Suitability for steep slopes: Radiata has been extensively planted on erodible hill country where it provides effective erosion control until it is clearfelled, when there is a window of risk and erosion can occur. The short rotation length and clearfell harvesting practice is almost universal because the economics of harvesting commodity logs do not justify continuous cover harvesting.


Radiata will branch vigorously and if grown for clearwood will require pruning. Higher initial stockings are recommended to control branch size if growing for framing timber.

Clearwood pruning: The aim of clearwood pruning is to minimise the defect core and produce wood free of knots. Pruning "lifts" must be regular and undertaken at a frequency that minimises branch size and diameter over stubs (DOS). Ideally, only final crop trees would be clear-pruned. The smaller more horizontal branches on lower stems of Radiata pine established within a highly-stocked stand (i.e. 1600 stems per hectare or more) will generally self-prune when they are shaded out. Larger, upward pointing branches should be removed as soon as possible as they will reduce height growth and increase defect core diameter.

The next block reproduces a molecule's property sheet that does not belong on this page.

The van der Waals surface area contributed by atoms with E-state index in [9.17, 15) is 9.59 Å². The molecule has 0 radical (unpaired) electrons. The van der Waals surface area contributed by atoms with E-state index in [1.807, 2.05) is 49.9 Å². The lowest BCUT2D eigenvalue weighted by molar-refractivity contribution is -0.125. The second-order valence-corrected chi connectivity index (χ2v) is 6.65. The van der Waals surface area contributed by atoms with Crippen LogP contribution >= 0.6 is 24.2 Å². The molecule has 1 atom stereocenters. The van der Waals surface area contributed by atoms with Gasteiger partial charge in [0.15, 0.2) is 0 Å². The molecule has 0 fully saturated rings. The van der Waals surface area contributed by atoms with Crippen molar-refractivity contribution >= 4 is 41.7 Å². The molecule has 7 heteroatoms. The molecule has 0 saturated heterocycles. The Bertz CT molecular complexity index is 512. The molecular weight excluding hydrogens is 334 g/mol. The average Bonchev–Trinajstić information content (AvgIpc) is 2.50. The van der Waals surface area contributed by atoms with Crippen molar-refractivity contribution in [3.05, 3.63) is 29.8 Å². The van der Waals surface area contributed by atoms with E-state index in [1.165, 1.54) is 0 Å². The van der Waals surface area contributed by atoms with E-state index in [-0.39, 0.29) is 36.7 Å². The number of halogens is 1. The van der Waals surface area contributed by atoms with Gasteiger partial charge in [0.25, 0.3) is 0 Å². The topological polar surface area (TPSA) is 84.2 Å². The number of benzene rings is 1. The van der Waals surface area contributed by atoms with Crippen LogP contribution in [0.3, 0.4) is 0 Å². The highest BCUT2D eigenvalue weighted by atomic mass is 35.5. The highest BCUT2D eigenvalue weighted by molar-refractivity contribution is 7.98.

Clearwood pruning guidelines are available here.